BAGHDAD, Iraq - Iraq's defense minister said Thursday the real battle for Baghdad will be on its streets, making his bold remarks just before the most powerful blasts in days rattled the capital and destroyed communications and command facilities.
The enemy must come inside Baghdad, and that will be its grave," Defense Minister Sultan Hashem Ahmed said. "We feel that this war must be prolonged so the enemy pays a high price."
At a news conference in a Baghdad hotel, Ahmed warned that U.S.-led forces would have to fight for the city street by street.
Hours later - shortly after 11 p.m. - the air assault delivered one of the strongest blasts felt in the city in days as allied forces zeroed in on one of Saddam Hussein's presidential compounds in the heart of Baghdad.
Another round of powerful explosions began at 2:30 a.m. Friday and went on for a half hour, with aircraft heard flying overhead and bursts of antiaircraft fire. The Palestine Hotel, where many reporters are staying, shook violently during the blasts.
"Coalition air forces and Tomahawk missiles took out a communications and command and control facilities in the capital city during the night," said Lt. Cmdr. Charles Owens, a spokesman reading from a bulletin at the command center in Camp As Sayliyah.
Iraq's satellite television channel was cutting in and out after the airstrike. The U.S. forces had hoped to knock out Iraqi television and radio to disable Iraqi leader Saddam Hussein's propaganda outlets.
The night's precision bombing strike targeted a building inside the Old Palace complex - a presidential compound hit in earlier attacks. The compound, on the west bank of the Tigris River, includes a camp of the Republican Guard which was also targeted last week.
One massive blast sent flames and dense, orange smoke into the sky. In addition to the attack in the center of the city, other very strong explosions were heard southwest of Baghdad.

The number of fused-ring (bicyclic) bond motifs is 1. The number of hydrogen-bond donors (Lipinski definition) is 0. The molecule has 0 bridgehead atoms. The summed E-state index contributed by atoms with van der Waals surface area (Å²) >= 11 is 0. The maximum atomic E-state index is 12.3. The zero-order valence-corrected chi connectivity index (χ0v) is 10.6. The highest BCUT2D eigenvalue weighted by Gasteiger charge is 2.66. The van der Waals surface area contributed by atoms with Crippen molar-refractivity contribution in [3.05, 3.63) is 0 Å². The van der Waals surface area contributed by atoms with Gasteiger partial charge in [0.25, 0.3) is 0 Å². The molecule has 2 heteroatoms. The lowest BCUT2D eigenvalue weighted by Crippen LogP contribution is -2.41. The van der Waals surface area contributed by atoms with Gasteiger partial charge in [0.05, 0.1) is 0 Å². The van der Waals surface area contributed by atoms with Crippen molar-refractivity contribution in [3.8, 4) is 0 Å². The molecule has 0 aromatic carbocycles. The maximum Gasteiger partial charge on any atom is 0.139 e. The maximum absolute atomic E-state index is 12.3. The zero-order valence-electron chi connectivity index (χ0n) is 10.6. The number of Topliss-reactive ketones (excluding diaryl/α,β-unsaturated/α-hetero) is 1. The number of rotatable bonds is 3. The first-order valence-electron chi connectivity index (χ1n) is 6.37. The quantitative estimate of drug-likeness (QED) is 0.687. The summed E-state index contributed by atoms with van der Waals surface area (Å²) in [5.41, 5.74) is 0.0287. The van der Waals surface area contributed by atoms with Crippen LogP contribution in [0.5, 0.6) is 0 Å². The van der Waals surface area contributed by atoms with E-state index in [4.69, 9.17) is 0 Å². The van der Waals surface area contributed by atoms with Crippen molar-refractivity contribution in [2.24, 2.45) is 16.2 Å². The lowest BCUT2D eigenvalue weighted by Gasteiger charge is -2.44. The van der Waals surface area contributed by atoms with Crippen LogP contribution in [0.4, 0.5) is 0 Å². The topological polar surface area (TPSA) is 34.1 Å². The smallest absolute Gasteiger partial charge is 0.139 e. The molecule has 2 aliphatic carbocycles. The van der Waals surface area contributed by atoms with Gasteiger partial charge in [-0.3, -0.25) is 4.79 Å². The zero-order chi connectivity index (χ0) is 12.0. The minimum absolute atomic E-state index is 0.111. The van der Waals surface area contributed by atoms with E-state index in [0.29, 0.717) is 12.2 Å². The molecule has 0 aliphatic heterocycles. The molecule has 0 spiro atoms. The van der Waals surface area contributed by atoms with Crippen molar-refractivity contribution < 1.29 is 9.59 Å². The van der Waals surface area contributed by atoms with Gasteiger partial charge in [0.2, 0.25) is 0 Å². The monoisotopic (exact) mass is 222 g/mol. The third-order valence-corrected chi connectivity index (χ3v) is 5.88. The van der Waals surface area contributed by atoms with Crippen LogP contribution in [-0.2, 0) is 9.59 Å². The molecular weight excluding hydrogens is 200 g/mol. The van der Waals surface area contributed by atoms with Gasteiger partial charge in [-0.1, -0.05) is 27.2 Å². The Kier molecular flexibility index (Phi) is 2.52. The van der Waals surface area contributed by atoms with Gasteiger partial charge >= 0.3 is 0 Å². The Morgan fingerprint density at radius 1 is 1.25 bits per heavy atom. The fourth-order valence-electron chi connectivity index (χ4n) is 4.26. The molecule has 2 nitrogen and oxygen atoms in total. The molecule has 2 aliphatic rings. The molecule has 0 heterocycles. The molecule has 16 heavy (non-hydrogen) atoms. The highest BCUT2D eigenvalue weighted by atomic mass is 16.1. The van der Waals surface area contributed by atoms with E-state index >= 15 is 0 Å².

There also was bombing in the Mosul area in northern Iraq beginning about 10:30 p.m..
Hours earlier, loud explosions were heard in and around Baghdad, with witnesses saying an unknown number of people were killed and injured in an attack on a housing complex for employees of a weapons-producing facility.
The Military Industrialization Authority of Iraq complex is in the Al-Youssifiah area, about 12 miles south of the capital.
An explosion about 700 yards west of the Information Ministry sent scores of journalists fleeing. Anti-aircraft guns on the roof of the ministry opened fire, witnesses said, but there was no word on damage or casualties.
One of Baghdad's main telephone facilities also was hit early Thursday, causing service disruptions.
Iraqi officials, speaking before the late night attacks, said 36 civilians were killed and 215 injured in U.S. bombing a day earlier.
"They are targeting the human beings in Iraq to decrease their morale," Iraqi Health Minister Omeed Medhat Mubarak said of the air attacks. "They are not discriminating, differentiating."
The American military said there was no proof the deaths Wednesday were caused by U.S. missiles.
When Baghdad residents awoke Thursday to find a two-day sandstorm replaced by blue skies, it was an ominous sign. The vastly improved conditions would likely mean an increase in warplanes targeting the city.
Yet parts of Baghdad resumed life as usual - hundreds of shoppers milling around, streets jammed with traffic. Jomaa al-Qurishi, 29, was selling newspaper at his usual spot near the east bank of the Tigris River.
The daily bombing of the Iraqi capital, he said, has not changed his routine.
"I have been selling newspapers at this spot for 13 years and no bombs are going to stop me," said al-Qurishi, back on the street Thursday. "Death comes to you at any time wherever you may be."
Baghdad's defenders rekindled fuel fires intended to obscure bombing targets, sending clouds of gray smoke drifting across the sky. Defense Secretary Donald Rumsfeld said Iraq's hard-line military, the Republican Guard, had encircled Baghdad to make its stand against the U.S.-led forces.
The smoke appeared to have little effect on Thursday's airstrikes. Neither did the fine coat of yellow desert sand that covered everything from cars to dining tables to books.
Iraqi state television reported Thursday that Saddam chaired a meeting of the ruling Baath Party, his top aides and his son, Qusai. No video was show, but it was reported that Saddam and the leadership urged Iraqi fighters to exploit the "exhaustion" of coalition forces.
Silent video was shown of another meeting of Saddam, Qusai and other party officials.